The ball-in-glove Milwaukee Brewers logo is back.
But this time it’s been reinvented and modernized enough to let it live as the team’s primary mark without being changed enough to lose the essence of the original 1978 design.
Getting there, though, that wasn’t simple. “It was very tricky, man,” says Rodney Richardson, president of RARE Design of Mississippi, the firm that helped the Brewers create an entirely updated visual identity, from logos to uniforms. “It was one of the scariest projects I have worked on because you respect the mark so much, you respect the brand and all it represents.”
As the Brewers unveiled four new uniforms to go with a new ball-in-glove primary mark and two secondary marks that will adorn sleeve patches for home and away uniforms, they will also celebrate 50 years. That isn’t why the ball-in-glove is making a comeback, though.
“From our perspective, from designing the project and getting into the story of the team you start to understand the heritage of this team and how they have done an amazing job of remembering that story and telling that story,” Richardson says. During the design process, the team didn’t place restrictions or guidelines on the designers, willing to walk through the discovery process without a predetermined outcome. Still, it quickly became apparent to both the club and the design group that anything new with the Brewers had to encapsulate the old.
“I think we all knew it would have a place,” Richardson says about the ball-in-glove logo during the planning stages, “just not exactly what that place would be. The decision to reelevate that mark to primary status was a very big discussion and one that everybody took seriously. We had to weigh out do you change it at all or just reelevate it.”
Richardson says it was a balance between respecting the heritage that fans, players, coaches, and team personnel all adored, but still creating a mark that allows the club to move forward. Richardson and his team tested boundaries of how far is too far and how far is not far enough? During the explorative phase, the team looked at the evolution of the game as inspiration, especially the equipment and fielding gloves. With every iteration it became clear, Richardson says, that going too far lost the beauty of the mark, but that it did need an update. “The original logo will always have a place,” he says, “but as we move forward, we need one that moves forward with us while respecting the character of the original logo.”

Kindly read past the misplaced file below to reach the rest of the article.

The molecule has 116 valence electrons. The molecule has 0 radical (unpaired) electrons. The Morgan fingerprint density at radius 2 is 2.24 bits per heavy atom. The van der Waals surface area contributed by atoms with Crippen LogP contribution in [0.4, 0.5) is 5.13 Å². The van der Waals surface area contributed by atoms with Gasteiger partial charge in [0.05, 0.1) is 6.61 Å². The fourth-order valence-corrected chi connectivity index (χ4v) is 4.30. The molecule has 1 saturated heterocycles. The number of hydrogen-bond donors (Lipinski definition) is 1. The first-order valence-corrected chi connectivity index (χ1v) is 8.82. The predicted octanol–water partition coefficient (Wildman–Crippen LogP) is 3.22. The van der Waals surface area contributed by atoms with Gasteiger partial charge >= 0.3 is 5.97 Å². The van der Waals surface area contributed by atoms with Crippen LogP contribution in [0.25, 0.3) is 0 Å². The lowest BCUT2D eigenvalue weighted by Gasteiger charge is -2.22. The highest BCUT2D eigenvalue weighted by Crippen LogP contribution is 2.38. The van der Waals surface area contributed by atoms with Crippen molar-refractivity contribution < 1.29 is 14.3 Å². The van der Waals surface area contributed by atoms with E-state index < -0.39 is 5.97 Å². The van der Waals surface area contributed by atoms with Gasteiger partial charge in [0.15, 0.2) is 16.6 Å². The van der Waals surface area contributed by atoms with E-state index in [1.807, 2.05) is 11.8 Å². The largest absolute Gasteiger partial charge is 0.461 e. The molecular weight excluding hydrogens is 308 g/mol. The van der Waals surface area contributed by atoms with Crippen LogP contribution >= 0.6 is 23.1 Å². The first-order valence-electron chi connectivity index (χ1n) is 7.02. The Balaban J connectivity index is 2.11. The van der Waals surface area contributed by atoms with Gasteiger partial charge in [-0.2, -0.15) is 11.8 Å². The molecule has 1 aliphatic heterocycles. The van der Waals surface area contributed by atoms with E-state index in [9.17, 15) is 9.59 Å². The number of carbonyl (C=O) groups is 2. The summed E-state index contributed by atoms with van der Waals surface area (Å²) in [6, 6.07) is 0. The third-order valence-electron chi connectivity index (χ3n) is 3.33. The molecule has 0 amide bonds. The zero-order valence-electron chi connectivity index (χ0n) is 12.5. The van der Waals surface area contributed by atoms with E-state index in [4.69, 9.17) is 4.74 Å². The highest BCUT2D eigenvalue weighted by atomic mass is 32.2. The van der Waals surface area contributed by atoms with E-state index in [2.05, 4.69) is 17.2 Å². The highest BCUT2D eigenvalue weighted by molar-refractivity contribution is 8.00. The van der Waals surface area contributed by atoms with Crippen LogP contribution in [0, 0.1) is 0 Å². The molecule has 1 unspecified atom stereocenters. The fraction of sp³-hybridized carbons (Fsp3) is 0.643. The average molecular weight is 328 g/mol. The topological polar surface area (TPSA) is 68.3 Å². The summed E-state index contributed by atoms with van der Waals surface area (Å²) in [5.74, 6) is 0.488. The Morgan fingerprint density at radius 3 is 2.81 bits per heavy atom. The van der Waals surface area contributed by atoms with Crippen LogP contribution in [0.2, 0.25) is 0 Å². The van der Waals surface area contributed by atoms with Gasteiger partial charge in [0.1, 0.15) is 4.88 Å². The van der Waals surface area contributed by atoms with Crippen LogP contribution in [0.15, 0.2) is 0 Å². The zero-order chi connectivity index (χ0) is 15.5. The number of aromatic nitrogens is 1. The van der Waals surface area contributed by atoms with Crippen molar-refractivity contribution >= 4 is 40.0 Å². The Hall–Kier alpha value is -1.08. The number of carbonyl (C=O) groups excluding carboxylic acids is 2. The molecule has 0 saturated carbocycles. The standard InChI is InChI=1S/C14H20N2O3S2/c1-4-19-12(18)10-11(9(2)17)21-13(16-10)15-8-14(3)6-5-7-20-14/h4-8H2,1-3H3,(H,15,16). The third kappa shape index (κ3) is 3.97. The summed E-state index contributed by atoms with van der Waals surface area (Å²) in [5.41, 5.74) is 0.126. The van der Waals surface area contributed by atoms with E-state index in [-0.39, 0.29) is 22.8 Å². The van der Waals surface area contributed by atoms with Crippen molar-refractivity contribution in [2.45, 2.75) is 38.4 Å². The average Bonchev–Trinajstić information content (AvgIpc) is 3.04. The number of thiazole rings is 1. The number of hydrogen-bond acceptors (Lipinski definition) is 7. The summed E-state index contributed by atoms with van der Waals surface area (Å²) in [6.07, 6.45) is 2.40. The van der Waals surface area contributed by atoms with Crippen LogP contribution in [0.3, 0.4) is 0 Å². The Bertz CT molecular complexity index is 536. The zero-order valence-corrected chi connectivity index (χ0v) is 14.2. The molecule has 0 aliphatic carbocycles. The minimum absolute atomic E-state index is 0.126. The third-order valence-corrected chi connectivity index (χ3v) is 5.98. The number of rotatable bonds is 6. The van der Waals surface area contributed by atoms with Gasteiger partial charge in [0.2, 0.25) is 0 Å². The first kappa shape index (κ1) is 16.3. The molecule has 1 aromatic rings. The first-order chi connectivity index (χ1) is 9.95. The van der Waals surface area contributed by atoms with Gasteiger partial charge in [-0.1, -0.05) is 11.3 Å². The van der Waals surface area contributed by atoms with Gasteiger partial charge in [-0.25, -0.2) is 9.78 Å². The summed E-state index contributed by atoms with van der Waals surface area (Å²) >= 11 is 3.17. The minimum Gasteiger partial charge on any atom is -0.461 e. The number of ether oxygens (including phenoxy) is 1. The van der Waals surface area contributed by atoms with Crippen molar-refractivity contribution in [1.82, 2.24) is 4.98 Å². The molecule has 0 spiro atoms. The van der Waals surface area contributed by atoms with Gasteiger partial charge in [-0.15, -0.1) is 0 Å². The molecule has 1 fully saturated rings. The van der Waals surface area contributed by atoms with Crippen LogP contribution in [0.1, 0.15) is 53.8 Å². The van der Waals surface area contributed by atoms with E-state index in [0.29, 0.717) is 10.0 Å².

The new mark embraces the navy in use since 1994 as the main color, but still uses the yellow that has served as a tie to the brewing heritage of the city. The use of royal blue as an accent in the keeps that tie to the 1970s color scheme. The mark moved inside a round shape with a wordmark of Milwaukee Brewers above and below the mark as a nod even deeper into the club’s history of the 1970s logos and a tribute to the Barrelman logo.
When it came to the actual ball-in-glove, the most major of the changes is the tying together of the M and the lowercase “b.” Richardson says from a storytelling perspective, the physical tie shows that the bond between the Brewers and the city of Milwaukee is unbreakable. From a pragmatic production standpoint, there were inherent difficulties in the negative space in the webbing sometimes being blue, white or yellow. By connecting the negative space it eliminates that confusion.